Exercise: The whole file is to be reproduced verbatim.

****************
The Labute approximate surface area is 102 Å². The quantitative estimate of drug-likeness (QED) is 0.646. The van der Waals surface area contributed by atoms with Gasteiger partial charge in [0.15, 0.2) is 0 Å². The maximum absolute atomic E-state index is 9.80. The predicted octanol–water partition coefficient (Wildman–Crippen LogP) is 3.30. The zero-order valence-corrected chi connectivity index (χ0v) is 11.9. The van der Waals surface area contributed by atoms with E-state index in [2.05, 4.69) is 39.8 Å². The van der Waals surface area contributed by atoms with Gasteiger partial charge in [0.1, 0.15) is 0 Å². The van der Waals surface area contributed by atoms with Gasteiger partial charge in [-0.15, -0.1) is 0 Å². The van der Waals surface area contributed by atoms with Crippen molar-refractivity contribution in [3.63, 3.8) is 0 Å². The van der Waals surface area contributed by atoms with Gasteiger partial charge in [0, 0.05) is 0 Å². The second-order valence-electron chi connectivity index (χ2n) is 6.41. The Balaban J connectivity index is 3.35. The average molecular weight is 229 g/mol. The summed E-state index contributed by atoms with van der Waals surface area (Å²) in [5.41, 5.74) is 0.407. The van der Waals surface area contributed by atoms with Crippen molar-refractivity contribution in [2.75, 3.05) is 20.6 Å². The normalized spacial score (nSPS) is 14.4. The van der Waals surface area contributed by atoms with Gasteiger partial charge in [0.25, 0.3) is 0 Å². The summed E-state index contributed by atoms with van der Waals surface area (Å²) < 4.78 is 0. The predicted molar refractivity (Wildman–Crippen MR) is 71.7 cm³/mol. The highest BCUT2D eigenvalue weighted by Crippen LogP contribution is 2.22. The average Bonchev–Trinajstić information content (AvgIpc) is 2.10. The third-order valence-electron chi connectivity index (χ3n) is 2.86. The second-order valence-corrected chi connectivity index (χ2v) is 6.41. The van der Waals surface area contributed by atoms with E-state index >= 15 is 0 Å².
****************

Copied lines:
The Labute approximate surface area is 102 Å². The quantitative estimate of drug-likeness (QED) is 0.646. The van der Waals surface area contributed by atoms with Gasteiger partial charge in [0.15, 0.2) is 0 Å². The maximum absolute atomic E-state index is 9.80. The predicted octanol–water partition coefficient (Wildman–Crippen LogP) is 3.30. The zero-order valence-corrected chi connectivity index (χ0v) is 11.9. The van der Waals surface area contributed by atoms with E-state index in [2.05, 4.69) is 39.8 Å². The van der Waals surface area contributed by atoms with Gasteiger partial charge in [0.1, 0.15) is 0 Å². The van der Waals surface area contributed by atoms with Gasteiger partial charge in [-0.15, -0.1) is 0 Å². The van der Waals surface area contributed by atoms with Crippen molar-refractivity contribution in [3.63, 3.8) is 0 Å². The van der Waals surface area contributed by atoms with Gasteiger partial charge in [0, 0.05) is 0 Å². The second-order valence-electron chi connectivity index (χ2n) is 6.41. The Balaban J connectivity index is 3.35. The average molecular weight is 229 g/mol. The summed E-state index contributed by atoms with van der Waals surface area (Å²) in [5.41, 5.74) is 0.407. The van der Waals surface area contributed by atoms with Crippen molar-refractivity contribution in [2.75, 3.05) is 20.6 Å². The normalized spacial score (nSPS) is 14.4. The van der Waals surface area contributed by atoms with Gasteiger partial charge in [0.25, 0.3) is 0 Å². The summed E-state index contributed by atoms with van der Waals surface area (Å²) < 4.78 is 0. The predicted molar refractivity (Wildman–Crippen MR) is 71.7 cm³/mol. The highest BCUT2D eigenvalue weighted by Crippen LogP contribution is 2.22. The average Bonchev–Trinajstić information content (AvgIpc) is 2.10. The third-order valence-electron chi connectivity index (χ3n) is 2.86. The second-order valence-corrected chi connectivity index (χ2v) is 6.41. The van der Waals surface area contributed by atoms with E-state index >= 15 is 0 Å².